Steam Dreams: The Cathedrals Express. 4th, 6th & 8th Oct. 2018, a six leg tour taking 60103 Flying Scotsman to the farthest reaches of the GWR South West network, ably assisted by last minute substitute 5MT 44871 (for 61306 Mayflower) plus 47760 for return workings. The mouth-watering prospect of this tour did not disappoint as these two unlikely partners raised the echoes whilst doing battle with Great Western metals through Somerset, Devon and eventually meeting their match on a slippery hill in Cornwall.
Day 1 leg 1: from Theale to Taunton reaches Athelney on the Somerset Levels as the thick fog of the early morning is on the retreat. The view of the track from Windmill Hill, Curload is just about acceptable as we repeat a shot of a few years ago of distant views as far as Cogload and a dramatic pass at track-level and although 47760 is attached to the rear it is not contributing.
Note: the angle of the half-barrier crossing gives an impression of trespassing, however the camera is safely positioned on the road markings of the non-barrier side.
Day 1 leg 2: from Taunton to Plymouth would reach our next viewpoints of Tigley and Rattery Banks after sunset although the passing airliner, with maybe an adult male from north of the border “flying” (think about it!) is still in bright sunlight, however, there is enough light to witness a truly spectacular show from both locomotives and crews (see the fireman hard at work on FS between 5:45 & 5:55) with the fires beginning to reflect in the exhaust and this time with 47760 sent on ahead. As the train disappears into the dusk we are reminded that the farmers’ day finishes only when the work is done!
Day 2 leg 3: from Plymouth to Penzance because of forecast heavy rain I skipped this leg and missed 60103 piloting 47760, so we pick up the action again in the afternoon for …..
Day 2 leg 4: from Plymouth to Par featuring the climb from St Germans to Trerulefoot in incredible visibility as we zoom out in glorious evening sunlight from the tower of St Michael’s Church, Landrake about three miles away. The climb is a severe test at the best of times but now after the earlier rain and gale force northerly winds shaking the autumn leaves onto the track things quickly become problematic. The train is struggling to gain any momentum as it rounds the curve from St Germans’ Station and by the distant sounds, almost drowned out by the rustling leaves, it is clear that 44871 is again double-heading with 60103 on the front. Despite this, 47760 is called into action to get things going again as evidenced by the strong diesel exhaust. The train slowly picks up speed and although 44871 is doing “her bit”, 60103 like most Pacifics, is finding it hard to maintain traction until it eventually clears the trees and starts to contribute to the combined effort. The subsequent zoom and pan here was spoiled by the late re-positioning of two onlookers during filming, an unfortunate phenomenon that seems to accompany “Scotsman” runs, requiring a lot of video modification and loss of quality in order to keep them out of shot. The high positioning of the second camera puts a little bit of “visual” to the acoustics of the two locos as they head away to Trerulefoot on an easing gradient.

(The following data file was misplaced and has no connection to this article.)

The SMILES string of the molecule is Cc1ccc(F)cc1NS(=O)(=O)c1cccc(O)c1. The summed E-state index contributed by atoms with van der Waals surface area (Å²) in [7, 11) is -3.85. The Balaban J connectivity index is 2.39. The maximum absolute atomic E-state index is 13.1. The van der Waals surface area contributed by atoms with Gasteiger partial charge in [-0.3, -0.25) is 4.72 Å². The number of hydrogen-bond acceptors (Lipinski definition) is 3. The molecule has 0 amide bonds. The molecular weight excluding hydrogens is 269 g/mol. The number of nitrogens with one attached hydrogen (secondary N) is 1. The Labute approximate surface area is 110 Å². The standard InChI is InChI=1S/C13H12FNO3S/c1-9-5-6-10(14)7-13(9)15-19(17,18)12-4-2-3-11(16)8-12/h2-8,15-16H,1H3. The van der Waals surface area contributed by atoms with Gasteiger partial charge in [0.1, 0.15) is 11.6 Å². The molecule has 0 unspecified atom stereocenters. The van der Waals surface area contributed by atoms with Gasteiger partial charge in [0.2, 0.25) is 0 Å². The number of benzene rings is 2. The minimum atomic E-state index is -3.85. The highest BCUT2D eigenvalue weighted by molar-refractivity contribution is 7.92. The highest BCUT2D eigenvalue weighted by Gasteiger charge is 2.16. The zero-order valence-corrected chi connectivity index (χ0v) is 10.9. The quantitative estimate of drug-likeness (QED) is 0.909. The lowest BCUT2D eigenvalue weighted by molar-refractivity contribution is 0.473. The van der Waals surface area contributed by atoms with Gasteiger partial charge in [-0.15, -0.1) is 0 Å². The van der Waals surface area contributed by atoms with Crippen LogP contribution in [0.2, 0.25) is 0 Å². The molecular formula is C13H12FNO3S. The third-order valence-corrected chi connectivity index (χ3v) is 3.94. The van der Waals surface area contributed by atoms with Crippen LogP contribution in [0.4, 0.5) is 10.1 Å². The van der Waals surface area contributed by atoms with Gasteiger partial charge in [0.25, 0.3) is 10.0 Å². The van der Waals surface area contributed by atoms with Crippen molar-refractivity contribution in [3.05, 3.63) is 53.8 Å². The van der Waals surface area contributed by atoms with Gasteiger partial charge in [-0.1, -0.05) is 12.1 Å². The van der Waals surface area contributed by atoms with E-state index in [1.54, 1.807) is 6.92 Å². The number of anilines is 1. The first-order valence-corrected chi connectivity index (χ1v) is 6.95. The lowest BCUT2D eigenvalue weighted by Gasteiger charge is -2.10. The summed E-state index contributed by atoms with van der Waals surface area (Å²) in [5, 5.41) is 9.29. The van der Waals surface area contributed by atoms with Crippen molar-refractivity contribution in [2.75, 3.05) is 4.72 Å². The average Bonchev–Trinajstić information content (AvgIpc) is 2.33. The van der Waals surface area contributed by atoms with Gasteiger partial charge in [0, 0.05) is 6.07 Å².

Day 3 leg 5: from Plymouth to Exeter is captured in very flat light at Powderham on the Exe Estuary as the train rounds the bend under the pedestrian bridge, powering past and away towards the Exminster “straight” where in steam days the locos could have picked up water “on the go” from the Exminster water troughs, all an ever distant memory now. “Scotsman” in the role of "pilot" has little to do along here and lets the “5” do most of the work!
Day 3 leg 6: from Exeter to Bristol captured as the pair attack Whiteball after a standing start out of Tiverton “Up” loop and pass Pugham Farm foot crossing. 60103 is working hard now and they make a fine sight and sound as the pair disappear towards Burlescombe and that bit of luck with the timing of the Down service finishes off what must go down as a highly successful series of runs in the Westcountry.
Many thanks and congratulations to all involved.